Start the year with a new release!

In a wonderful way to start the new year, I woke up to the news that my novella “The Wages of Sin” has just been published by MLR Press:

It’s currently only available as an ebook, but the print version is expected later this month in the anthology “The Mysterious.”

The print anthology will contain stories by Laura Baumbach and Josh Lanyon in addition to mine, but there isn’t going to be an ebook version of the full anthology.  All three novellas are being published separately in ebook form.  So if you prefer reading on e-reader then this is the one to get.


Charles Latham, wastrel younger son of the Earl of Clitheroe, returns home drunk from the theatre to find his father gruesomely dead. He suspects murder. But when the Latham ghosts turn nasty, and Charles finds himself falling in love with the priest brought in to calm them, he has to unearth the skeleton in the family closet before it ends up killing them all.


Jasper frowned, began to walk again.  They paced together to the shadowed, temple-like room of yew bows at the end of the path.  There a marble urn commemorating one of the many Mary Lathams of the family stood up on its Doric column like a barren tree.  “If I try to explain,” Jasper said, “do I have your word you will give me a fair hearing?  If you are to turn on me as you did last night, let it be at the end, not scarcely a sentence in.”

“You have my word.”

The archway in the hedge to the left of the column opened on an herb garden, whose spindly, overgrown plants ranged in small beds about a pond full of aimless fish.  As they sat down on the raised edge of the pool, one of the under-gardeners–who had been cutting down a half-dead stand of wormwood in the corner–packed up his tools, knuckled his forehead and took himself out of the way.  He was red-haired, freckled from too much sun, and Charles watched Jasper watch him with a new, imperious jealousy that he almost enjoyed.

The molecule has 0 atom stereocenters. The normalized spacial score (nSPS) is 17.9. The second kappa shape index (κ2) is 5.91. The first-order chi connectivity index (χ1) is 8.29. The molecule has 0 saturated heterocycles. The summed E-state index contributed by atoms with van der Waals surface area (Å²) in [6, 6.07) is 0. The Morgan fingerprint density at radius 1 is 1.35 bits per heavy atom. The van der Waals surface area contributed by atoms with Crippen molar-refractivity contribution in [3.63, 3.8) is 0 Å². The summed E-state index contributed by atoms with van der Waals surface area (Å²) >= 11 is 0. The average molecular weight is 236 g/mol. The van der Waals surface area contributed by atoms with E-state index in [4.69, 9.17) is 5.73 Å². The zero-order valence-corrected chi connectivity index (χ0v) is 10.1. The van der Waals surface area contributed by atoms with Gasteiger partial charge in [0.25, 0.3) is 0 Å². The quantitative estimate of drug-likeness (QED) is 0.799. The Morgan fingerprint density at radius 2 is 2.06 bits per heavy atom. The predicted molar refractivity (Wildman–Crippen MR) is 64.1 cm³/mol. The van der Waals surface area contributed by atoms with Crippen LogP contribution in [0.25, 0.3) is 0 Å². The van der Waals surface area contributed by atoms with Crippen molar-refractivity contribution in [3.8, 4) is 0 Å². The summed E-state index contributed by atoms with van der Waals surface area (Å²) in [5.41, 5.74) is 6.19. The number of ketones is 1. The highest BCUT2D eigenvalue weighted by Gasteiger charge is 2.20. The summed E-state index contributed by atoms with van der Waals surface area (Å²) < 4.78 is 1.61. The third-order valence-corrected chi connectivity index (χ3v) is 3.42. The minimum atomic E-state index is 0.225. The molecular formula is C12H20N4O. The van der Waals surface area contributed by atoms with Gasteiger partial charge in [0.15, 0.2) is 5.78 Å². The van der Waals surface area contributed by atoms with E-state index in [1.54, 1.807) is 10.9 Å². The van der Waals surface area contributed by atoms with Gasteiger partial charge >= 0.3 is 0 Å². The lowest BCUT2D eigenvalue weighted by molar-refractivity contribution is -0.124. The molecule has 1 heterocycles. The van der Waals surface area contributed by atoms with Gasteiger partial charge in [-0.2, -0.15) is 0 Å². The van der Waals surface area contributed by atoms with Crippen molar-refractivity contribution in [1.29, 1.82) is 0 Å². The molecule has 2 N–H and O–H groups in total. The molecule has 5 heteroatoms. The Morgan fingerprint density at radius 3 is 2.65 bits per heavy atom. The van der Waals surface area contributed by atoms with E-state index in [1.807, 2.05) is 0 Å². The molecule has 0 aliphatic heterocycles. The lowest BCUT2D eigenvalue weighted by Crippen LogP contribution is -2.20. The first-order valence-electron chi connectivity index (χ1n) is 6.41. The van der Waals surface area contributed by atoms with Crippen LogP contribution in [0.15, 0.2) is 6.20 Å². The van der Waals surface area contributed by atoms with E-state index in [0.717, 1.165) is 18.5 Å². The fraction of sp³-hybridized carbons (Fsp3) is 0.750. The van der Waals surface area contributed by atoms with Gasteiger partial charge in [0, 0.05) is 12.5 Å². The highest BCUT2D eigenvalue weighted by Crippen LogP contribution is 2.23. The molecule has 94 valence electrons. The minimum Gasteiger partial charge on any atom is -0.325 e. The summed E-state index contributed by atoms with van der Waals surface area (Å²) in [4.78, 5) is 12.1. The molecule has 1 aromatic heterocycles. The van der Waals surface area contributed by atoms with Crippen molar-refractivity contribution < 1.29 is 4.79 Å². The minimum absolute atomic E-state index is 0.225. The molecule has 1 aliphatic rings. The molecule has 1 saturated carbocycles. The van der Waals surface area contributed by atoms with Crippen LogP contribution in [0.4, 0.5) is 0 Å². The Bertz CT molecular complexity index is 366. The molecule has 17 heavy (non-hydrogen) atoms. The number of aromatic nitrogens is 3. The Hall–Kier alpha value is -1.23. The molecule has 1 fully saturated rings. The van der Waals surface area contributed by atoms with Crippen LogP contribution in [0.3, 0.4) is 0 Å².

“Well then.”  Jasper dangled his fingers in the water.  The carp swum close to lip at them, and he smiled.  “I’ve always been able to see things other people cannot see,” he said, stroking the grey fins and silver gilt sides of the fish, making them dart away back into the deep water.  “My mother’s people say that a boy child born with a caul over his head is destined to become a witchfinder.  He has strange powers.”

He ducked his head as if to evade a blow.  “If a sense one cannot be rid of qualifies as a power, then they may be right.  Certainly, when I came here to live with my guardian it was the Latham ghosts I met first.  The white lady.  The burning boy.  The voice in the walls.  The charioteer.  They are old, most of them.  The charioteer, indeed, is pre-Roman, much faded.  I don’t think he will last much longer – another generation, another hundred years.  I don’t know.  But I do know this, they are newly angry, and a house full of angry ghosts is not a healthy place for the living.”

He looked up to gauge Charles’ reaction, and seemed not too much dismayed by the numbed, disbelieving stare.

“I have no idea where to start.”  Charles sat on the edge of the pond and watched the glide of tarnished silver fish beneath water lily pads bearded with algae.  “Can any of that be true?”

“I realize as a papist my word may not be worth a great deal.”

Facing one another as they sat by the water side, it took only Charles edging forward an inch before their knees touched.  At the little press of cuff and stocking Jasper raised his eyebrows.  He had, it seemed, an almost inexhaustible fund of small, cynical smiles – this one had a softness to it that undercut its insult.  “I’m not sure you know your own mind, Mr. Latham.  There’s no wonder you can’t begin to fathom mine.”

“I thought you were a vampire.”